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Shall i remuve the pulp along with seeds?
No, you definitely want to keep the pulp in there. Just remove as many seeds as you can.
I just made these for our Rosh Hashanah meal. They will look so pretty on our holiday table. BTW, they are yummy and very easy to make.
Perhaps my kumquats had been on the tree too long because when I cooked them for only ten minutes, the results smelled and tasted way too strong almost like turpentine. I rinsed them in cold water and cooked them on low heat for an hour and a half adding syrup solution. They are now much softer and tastier. the next time I get kumquats I am going to remove the pulp entirely and experiment with what the skins have to give on their own.
It takes 45 minutes to properly candy kumquats till translucent.
Yes or longer
These are awesome and so easy to make. I cut the recipe in half and just cooked them until the syrup got thick. Delicious! I’ve been eating them just as is, but can’t wait to try them with waffles!
These are amazing. Served with a blueberry galette and some lavender whip! Your recipes never disappoint. :)
I’ve made this a few times, and adapted it over time to simmer the kumquats for about 15 mins, not 10, and without separate reduction of the syrup, to make it even simpler. It’s a simple and very accessible recipe, absolutely delicious. Thank you. Great with chocolate and olive oil mousse or with Greek yoghurt.
Does anyone know if I can water bath can them when completed? I have an abundance of these little gems and want to preserve them for as long as I can… I’ve already made several jars of marmalade
Did anybody respond/did you figure it out? I just got a ton of Kumquats and would love to can them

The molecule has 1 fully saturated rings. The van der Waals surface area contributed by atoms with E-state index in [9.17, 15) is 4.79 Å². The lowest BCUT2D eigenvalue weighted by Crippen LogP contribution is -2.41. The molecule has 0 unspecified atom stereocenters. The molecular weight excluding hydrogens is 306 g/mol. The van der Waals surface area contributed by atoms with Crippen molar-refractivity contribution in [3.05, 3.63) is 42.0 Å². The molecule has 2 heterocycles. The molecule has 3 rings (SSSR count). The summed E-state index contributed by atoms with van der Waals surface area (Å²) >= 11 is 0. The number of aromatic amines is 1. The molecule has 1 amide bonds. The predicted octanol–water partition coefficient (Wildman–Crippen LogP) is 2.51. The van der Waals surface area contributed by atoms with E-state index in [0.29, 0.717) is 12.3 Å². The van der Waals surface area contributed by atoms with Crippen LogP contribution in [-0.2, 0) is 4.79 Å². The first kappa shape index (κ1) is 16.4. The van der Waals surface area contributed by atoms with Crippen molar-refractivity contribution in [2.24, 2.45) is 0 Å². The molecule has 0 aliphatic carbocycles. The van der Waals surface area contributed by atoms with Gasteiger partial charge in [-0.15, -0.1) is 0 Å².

My guess is that this recipe would lend itself well to water bath canning. There’s a lot of acid in the kumquats and there is plenty of sugar in the recipe. Both the acid and the volume of sugar help preserve the kumquats.
Thanks for the reply. I’m using your recipe as we ‘speak’.
That campus wouldn’t be San Diego State would it by any chance. When I was there ’74 to ’78, there was a kumquat tree on campus that made LOTS of kumquats.
In this case it’s Sac State, or CSU Sacramento.
Love this simple recipe Elise, this was my first effort with kumquats and it is delicious! Will now explore other kumquat options such as marmalade, and cooking these little gems with microwave. At some point I’ll try blending in other citrus or ginger/cloves/cinnamon.
This is a great recipe. You can also add, dried fruit and a hint of fruit liquer. *note* No need to peel, and you can rough chop, our slice. Depending on the size of fruit, you may want to remove larger seeds.
These are remarkable! Strangely, I would never have thought of using kumqauts to candy, but I guess it makes perfect sense. I relate the fruit to when I was little and living in Florida. My dad’s mother had a kumquat tree in her backyard and we’re run out barefoot to collect as many as we could, eating them there.
I made them with cloves and cinnamon stick, and I gave them to my parents to try. We all have the mutual opinion of “Yum.” Thanks so much for the recipe!
I love these halved in a favorite cup of tea with honey for a soothing drink. I bet a speck of Grand Marnier (orange liquer) would be awesome in it as well. :o)
Thank you, thank you, thank you. We’ve had a kumquat tree for about 10 years, and every year we’re inundated by buckets upon buckets of kumquats. Sometimes we struggle to give them all away, but now we have a reason to keep some!
I made this recipe and added a little clove and cinnamon. The kumquat skins aren’t nearly so bitter and the syrup is incredible. I have a feeling that I’ll be using this simple recipe over and over.
Do they need to be peeled first? My only real experience with kumquats in the past is being pelted with them (by my much older step-brother)as a kid – somehow I think eating the candied ones would much more enjoyable!
Makes a soothing tea for the throat, especially with honey!
Hi, I love kumquats and can’t wait to try this recipe out! When heating the water and sugar, do I have to keep stirring constantly? Does the same apply for after when simmering the syrup? Thanks!
I am going to also add that if you want, you can add spices such as cinnamon, cloves or star anise to the cooking syrup if you want to fragrantly spice these.
I recently added some of these to a chicken tagine. Very, very tasty!
I plan to use some for some cocktails later. Yum!